Annie Hall

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USA, 1977

Director: Woody Allen

Production: Jack Rollins-Charles H. Joffe Productions; Deluxe color, 35mm, Panavision; running time: 93 minutes. Released 1977 by United Artists. Filmed 1976 in New York City and Los Angeles.

Producers: Charles H. Joffe and Jack Rollins with Robert Greenhut and Fred T. Gallo; screenplay: Woody Allen and Marshall Brickman; photography: Gordon Willis; editor: Ralph Rosenblum; sound engineer: James Sabat; production designers: Robert Drumheller and Justin Scoppa Jr.; art director: Mel Bourne; costume designer: Ruth Morley.

Cast: Woody Allen (Alvy Singer); Diane Keaton (Annie Hall); Tony Roberts (Rob); Paul Simon (Tony Lacey); Carol Kane (Allison); Janet Margolin (Robin); Shelley Duvall (Pam); Christopher Walken (Duane Hall); Collen Dewhurst (Annie's mother); Donald Symington (Annie's father); Helen Ludlam (Grammy Hall); Joan Newman (Alvy's mother); Mordecai Lawner (Alvy's father); Jonathan Munk (Alvy as a child); Ruth Volner (Alvy's aunt); Martin Rosenblatt (Alvy's uncle); Hy Ansel (Joey Nichols); Rashel Novikoff (Aunt Tessie); Russell Horton (Man in line at movies); Marshall McLuhan (Himself); Dick Cavett (Himself); Christine Jones (Dorrie); Mary Boland (Miss Reed); Wendy Gerard (Janet); John Doumanian (Man with drugs); Bob Maroff (1st Man in front of the movie theater); Rick Petrucelli (2nd Man in front of the movie theater); Lee Callahan (Cashier); Chris Gampel (Doctor); Mark Lenard (Marine officer); Dan Ruskin (Comic at the "Rallye"); John Glover (Actor friend of Annie's); Bernie Styles (Comic's business manager); Johnny Haymer (Comic); Ved Bandhu (Maharishi); John Dennis Johnston (L.A. policeman); Lauri Bird (Tony Lacey's girl); Jim McKrell, Jeff Goldblum, William Callawy, Roger Newman, Alan Landers, and Dean Sarah Frost (Partygoers); Vince O'Brien (Hotel doctor); Humphrey Davis (Alvy's psychiatrist); Veronica Radburn (Annie's psychiatrist); Robin Mary Paris (Girl in Alvy's play); Charles Levin (Man in Alvy's play); Wayne Carson (Stage manager of Alvy's play); Michael Karm (Director of Alvy's play); Beverly D'Angelo (Actress in Rob's TV show); Tracy Walter (Actor in Rob's TV show); Sigourney Weaver (Alvy's friend at the movies); Walter Bernstein (Annie's friend at the movies).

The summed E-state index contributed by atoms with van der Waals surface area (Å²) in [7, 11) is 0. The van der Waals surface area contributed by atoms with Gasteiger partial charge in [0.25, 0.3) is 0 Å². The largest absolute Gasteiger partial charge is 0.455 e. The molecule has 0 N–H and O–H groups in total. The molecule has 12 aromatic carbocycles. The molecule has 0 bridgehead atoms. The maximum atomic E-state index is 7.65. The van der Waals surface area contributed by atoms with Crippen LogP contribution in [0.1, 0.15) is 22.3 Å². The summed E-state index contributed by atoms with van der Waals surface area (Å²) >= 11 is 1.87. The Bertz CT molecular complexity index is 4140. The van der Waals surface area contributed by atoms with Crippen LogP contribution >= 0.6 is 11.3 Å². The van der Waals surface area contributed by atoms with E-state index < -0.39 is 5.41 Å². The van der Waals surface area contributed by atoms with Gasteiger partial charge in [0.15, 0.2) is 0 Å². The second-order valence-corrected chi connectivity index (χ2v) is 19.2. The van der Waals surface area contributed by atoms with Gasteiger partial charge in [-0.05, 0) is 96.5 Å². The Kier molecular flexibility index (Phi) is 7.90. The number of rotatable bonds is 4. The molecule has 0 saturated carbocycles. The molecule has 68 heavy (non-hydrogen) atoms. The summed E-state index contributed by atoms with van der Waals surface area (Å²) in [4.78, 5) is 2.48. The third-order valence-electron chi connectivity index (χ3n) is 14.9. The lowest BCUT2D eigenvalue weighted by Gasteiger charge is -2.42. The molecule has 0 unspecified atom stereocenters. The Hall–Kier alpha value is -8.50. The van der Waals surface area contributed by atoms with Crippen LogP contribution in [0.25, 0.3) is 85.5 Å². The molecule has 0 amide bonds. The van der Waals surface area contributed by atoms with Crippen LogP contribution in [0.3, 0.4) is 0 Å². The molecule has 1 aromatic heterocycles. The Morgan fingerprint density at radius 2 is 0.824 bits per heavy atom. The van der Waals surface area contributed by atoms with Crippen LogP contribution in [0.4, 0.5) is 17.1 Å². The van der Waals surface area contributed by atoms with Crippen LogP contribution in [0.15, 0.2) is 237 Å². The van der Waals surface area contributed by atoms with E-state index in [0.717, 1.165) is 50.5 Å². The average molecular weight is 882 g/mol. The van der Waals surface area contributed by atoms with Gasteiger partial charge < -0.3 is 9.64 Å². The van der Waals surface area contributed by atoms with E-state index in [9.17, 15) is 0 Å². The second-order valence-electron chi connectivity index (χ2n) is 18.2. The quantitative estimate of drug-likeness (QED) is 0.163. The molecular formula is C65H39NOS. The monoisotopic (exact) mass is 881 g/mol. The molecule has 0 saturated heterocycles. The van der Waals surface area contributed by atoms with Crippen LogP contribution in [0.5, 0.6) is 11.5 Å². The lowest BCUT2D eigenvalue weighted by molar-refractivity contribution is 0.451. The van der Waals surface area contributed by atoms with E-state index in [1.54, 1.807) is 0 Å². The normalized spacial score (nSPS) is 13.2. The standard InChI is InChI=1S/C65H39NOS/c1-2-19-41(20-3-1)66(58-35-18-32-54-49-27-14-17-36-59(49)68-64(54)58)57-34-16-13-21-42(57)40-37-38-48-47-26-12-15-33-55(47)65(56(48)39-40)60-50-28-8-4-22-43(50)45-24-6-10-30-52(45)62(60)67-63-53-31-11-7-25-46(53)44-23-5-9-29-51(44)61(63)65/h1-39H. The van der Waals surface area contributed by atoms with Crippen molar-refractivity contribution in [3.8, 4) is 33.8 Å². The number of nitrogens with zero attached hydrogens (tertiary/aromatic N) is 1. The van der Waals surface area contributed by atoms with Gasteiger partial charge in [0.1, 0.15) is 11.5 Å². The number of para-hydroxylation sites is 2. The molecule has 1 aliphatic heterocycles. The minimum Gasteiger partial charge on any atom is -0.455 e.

Awards: Oscars for Best Picture, Best Director, Best Actress (Keaton), and Best Original Screenplay, 1977; New York Film Critics' Awards for Best Film, Best Director, Best Actress (Keaton), and Best Screenplay, 1977.



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* * *

In Annie Hall Woody Allen finally delivered a unified work, one that relied on more than his episodic one-liner format. In the film he brought together many of his past obsessions, among them his love of New York, his lack of affection for L.A., the inability to handle success; but this time, he merged them with an in-depth examination of his feelings about family and relationships. It was as if, after 21 years of Freudian analysis, he finally decided to deal with his neuroses on the screen. Occasionally speaking with a confessional directness that destroys the film's illusion of reality and separates him momentarily from the episodic ramblings of his stream-of-consciousness narrative, he situates the spectator as analyst. Throughout the film the customary Allen episodes are cleverly linked together through memory, with dialogue precipitating flashbacks.